That involvement came to light through Tymoshenko’s lawsuit, which was filed in 2011 against Firtash and a number of his political and business associates. The suit alleged that Firtash had funneled ill-gotten gains from a Ukrainian gas monopoly through business interests that allowed him to shield income from authorities in that country.

A U.S. federal judge dismissed the suit in 2014, saying its racketeering allegations involved conduct in foreign countries that was outside the jurisdiction of U.S. courts.

The judge also ruled that Tymoshenko had failed to adequately demonstrate that Manafort’s business dealings with Firtash constituted a conscious effort to abet intimidation and harassment against his political critics in Ukraine.

However, documents revealed during court proceedings offer a glimpse of Manafort’s financial ties to Firtash, who is currently wanted by the Federal Bureau of Investigation over bribery allegations.

The documents show how Manafort set up investment vehicles at Firtash’s behest in order to funnel his considerable fortune into real estate ventures in the United States and elsewhere.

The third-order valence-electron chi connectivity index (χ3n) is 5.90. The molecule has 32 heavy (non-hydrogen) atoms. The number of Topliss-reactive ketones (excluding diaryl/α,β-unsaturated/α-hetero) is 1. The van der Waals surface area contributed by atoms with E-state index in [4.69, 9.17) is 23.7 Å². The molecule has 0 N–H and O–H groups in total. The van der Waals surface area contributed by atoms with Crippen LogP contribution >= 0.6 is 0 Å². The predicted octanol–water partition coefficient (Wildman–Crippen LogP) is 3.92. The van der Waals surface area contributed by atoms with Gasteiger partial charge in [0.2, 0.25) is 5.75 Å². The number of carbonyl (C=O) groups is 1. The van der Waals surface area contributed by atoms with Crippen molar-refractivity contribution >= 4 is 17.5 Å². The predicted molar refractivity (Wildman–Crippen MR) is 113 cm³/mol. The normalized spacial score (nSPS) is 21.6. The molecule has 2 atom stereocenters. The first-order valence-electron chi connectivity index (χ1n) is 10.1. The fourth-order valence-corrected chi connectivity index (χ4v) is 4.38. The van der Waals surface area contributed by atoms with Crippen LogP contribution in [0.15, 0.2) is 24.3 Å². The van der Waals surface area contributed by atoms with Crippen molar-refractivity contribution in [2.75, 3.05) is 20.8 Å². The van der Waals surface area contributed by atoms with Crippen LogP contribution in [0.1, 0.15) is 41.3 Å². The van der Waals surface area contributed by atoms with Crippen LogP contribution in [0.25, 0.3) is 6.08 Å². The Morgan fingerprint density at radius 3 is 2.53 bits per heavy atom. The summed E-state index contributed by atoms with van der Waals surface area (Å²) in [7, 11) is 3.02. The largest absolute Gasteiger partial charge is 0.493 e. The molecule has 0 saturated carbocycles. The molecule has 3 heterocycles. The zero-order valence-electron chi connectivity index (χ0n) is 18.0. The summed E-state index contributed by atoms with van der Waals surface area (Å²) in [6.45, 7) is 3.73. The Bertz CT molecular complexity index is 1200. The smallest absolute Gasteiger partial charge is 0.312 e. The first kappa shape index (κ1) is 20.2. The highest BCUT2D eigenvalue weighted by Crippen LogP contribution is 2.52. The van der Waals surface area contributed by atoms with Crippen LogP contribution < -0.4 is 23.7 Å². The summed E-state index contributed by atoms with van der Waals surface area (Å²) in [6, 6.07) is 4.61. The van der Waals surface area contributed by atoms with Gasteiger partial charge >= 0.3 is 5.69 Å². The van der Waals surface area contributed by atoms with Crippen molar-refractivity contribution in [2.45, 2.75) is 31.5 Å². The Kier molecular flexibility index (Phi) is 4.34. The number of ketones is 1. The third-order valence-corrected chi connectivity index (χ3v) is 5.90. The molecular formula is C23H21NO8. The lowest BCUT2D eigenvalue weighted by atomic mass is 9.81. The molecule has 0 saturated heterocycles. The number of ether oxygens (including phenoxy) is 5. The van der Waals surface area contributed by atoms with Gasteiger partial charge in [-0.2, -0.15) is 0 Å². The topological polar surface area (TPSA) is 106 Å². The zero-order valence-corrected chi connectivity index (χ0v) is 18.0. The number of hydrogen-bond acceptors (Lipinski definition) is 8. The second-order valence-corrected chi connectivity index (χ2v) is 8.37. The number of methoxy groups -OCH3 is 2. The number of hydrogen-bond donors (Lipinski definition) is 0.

Manafort was working on the unsuccessful presidential campaign of Sen. John McCain (R., Ariz.) in late 2008. He was also on the payroll of Yanukovych’s Party of Regions. Manafort is widely credited with rehabilitating Yanukovych’s image in Ukraine and helping to engineer his victory in the country’s 2010 presidential election.

At the same time, Manafort was arranging financial ventures with Firtash’s backing, emails show. On August 25, 2008, he emailed two other individuals who would be involved in some of these ventures. One of them, Brad Zackson, was a former manager of the Trump Organization under Fred Trump, Donald’s father.